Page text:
The Arab-Israel conflict also generates radicalism. Other factors that contribute to the emergence militants are a class conflict, modernization, an corrupt pro-Western regime, communism and the military impotence particularly when the Arab countries were defeated by Israel. To some extent, the presence of Western firms from the point of view of some fundamentalist is perceived as a tool American-European power to maintain colonialism in the new forms.
Gilpin notes that the dominating presence of foreign corporations in the host country is characterized as constituting for of cultural imperialism.4Since fundamentalism is the effort to establish Islamic system in a society, it is important to explore briefly what Islam is. The name “Islam” is the key to understanding the nature of the religion. Islam means “to submit”. Therefore, a Muslim is one who accepts and submits to the will of Allah. According to Sardar, “Islam is perceived not as a religion with set of rituals nor as body of law with catalogue of dos and don’ts, but as a total, systemic holistic world-view.”5 Because Islam is the detailed way of live, it brings about the implications to various activities such as economics and politics even international relations.6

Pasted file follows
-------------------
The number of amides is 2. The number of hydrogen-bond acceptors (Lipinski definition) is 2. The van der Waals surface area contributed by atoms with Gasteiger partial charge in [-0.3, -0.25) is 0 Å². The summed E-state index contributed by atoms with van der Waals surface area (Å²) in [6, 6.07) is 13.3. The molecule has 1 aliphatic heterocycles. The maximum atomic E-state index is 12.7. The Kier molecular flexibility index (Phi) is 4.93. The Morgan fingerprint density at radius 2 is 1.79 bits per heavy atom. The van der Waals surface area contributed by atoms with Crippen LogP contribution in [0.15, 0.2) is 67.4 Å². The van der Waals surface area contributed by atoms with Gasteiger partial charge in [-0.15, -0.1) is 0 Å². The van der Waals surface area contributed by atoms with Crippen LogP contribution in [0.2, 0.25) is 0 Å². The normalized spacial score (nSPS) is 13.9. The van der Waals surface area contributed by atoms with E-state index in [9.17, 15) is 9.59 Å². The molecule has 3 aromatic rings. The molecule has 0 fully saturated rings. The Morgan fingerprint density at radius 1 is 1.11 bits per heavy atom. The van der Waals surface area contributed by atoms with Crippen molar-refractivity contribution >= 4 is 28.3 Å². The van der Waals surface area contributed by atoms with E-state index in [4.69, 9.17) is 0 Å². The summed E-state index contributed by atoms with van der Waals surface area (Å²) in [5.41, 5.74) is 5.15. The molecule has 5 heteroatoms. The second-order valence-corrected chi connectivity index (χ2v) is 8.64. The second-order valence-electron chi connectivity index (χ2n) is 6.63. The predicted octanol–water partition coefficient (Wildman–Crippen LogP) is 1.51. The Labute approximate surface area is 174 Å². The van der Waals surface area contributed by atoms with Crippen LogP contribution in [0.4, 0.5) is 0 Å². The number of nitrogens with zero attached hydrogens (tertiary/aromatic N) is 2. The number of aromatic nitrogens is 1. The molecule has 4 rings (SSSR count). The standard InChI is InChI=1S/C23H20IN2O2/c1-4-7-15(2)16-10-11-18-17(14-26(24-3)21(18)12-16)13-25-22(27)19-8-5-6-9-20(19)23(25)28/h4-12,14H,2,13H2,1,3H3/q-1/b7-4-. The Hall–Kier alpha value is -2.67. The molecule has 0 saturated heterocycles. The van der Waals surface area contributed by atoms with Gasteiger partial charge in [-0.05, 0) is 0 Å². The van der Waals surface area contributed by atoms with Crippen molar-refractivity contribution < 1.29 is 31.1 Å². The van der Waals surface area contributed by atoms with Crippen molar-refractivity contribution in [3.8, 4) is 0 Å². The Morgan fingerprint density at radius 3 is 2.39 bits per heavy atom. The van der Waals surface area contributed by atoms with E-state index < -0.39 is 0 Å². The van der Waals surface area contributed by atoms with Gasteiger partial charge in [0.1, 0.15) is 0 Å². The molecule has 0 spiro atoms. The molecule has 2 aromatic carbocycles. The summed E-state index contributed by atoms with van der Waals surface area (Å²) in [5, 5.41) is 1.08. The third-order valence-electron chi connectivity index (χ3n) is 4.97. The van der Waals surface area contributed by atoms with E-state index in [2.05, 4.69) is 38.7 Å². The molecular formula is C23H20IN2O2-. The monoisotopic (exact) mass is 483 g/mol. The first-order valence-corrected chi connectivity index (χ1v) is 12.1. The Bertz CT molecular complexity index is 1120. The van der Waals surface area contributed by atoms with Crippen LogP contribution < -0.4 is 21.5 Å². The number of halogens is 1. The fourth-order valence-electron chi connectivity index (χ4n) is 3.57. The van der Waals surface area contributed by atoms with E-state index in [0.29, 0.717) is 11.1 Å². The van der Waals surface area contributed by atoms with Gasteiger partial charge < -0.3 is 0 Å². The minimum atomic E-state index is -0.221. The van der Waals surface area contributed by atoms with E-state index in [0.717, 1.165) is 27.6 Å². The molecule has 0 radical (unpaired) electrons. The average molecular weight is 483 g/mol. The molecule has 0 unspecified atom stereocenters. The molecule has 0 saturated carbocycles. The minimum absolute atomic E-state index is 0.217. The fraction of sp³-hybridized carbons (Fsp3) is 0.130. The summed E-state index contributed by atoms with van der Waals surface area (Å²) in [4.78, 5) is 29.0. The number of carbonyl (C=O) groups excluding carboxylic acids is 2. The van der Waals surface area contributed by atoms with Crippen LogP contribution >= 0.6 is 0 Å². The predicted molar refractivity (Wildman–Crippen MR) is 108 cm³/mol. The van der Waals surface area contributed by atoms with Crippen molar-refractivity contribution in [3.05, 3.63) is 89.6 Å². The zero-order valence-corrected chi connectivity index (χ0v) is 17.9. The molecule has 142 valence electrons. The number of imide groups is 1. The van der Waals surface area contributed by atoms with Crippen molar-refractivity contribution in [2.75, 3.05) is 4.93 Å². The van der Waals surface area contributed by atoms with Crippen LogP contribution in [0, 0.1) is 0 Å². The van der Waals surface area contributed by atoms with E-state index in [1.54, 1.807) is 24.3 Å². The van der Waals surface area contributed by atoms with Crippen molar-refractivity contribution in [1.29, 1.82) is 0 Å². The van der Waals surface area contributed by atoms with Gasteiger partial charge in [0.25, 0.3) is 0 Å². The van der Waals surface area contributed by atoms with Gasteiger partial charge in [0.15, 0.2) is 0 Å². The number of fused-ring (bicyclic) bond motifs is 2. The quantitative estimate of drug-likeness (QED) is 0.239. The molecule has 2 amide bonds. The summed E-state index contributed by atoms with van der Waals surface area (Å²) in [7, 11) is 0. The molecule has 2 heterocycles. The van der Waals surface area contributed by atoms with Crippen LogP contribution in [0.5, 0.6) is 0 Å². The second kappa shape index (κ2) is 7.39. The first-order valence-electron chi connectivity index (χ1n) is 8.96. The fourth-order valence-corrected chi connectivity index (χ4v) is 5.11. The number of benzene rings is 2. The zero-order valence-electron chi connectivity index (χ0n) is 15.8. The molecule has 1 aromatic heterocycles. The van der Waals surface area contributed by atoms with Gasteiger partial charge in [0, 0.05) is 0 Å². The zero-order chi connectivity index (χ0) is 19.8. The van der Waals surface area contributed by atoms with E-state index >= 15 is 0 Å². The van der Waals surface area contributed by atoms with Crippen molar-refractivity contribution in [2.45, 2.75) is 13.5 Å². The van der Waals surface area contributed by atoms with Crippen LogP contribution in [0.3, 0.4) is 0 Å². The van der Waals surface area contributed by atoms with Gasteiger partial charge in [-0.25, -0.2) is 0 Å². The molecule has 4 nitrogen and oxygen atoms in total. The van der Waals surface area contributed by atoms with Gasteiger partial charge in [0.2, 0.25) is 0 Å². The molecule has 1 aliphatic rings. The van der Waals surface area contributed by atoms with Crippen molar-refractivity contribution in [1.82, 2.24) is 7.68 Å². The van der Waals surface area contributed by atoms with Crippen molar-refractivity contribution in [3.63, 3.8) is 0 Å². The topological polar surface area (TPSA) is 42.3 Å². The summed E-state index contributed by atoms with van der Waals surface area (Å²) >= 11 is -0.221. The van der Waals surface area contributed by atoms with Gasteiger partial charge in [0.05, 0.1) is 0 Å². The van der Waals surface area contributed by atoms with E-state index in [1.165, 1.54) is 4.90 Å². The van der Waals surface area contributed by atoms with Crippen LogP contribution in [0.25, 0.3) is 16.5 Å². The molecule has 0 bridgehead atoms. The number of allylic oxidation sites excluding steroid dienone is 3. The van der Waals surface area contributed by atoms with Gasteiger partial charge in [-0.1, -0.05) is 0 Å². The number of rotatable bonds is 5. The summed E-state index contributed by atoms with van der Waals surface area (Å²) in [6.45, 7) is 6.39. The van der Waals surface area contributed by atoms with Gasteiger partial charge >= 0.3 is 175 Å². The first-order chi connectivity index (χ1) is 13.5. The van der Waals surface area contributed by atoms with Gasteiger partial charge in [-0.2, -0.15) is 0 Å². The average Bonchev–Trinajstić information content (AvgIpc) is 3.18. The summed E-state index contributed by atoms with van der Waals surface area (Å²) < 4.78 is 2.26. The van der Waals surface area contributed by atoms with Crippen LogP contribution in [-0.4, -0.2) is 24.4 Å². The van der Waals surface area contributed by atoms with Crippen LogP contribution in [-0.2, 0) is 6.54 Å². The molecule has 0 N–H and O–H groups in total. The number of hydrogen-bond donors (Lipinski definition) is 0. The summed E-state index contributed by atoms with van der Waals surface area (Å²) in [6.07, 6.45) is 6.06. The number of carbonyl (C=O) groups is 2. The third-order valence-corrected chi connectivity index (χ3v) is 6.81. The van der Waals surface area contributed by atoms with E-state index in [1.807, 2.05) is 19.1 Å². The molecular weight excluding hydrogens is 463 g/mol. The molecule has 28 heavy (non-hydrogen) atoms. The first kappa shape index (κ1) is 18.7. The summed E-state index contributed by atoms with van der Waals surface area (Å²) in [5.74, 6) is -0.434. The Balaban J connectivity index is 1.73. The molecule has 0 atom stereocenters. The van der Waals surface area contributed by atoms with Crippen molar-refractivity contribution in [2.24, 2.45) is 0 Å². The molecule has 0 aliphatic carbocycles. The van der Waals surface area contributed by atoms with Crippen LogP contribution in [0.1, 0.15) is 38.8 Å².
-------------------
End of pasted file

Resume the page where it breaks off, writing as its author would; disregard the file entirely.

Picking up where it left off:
Thus, it seems that all muslims activities can not be separated from the religion. The shari’a which contains Qur’an and Sunnah is the foundation of an Islamic society.As mentioned above, Islam covered all muslims activities including the economics matters. Khan argues that the basic economics concept in Islam is that the ownership of everything belong to God alone. Man is God’s vicegerent on earth. God has subjected to man’s service.7 Legal ownership of the individual, that is to say, the right of possession, enjoyment and transfer of property, is recognized and safeguard in Islam. But all ownership, as Khan explains, subject to the moral obligation that in all wealth all sections of society have right to share.8 As a consequence, the Islamic economic should be based on shari’a and merely to implement Allah’s will.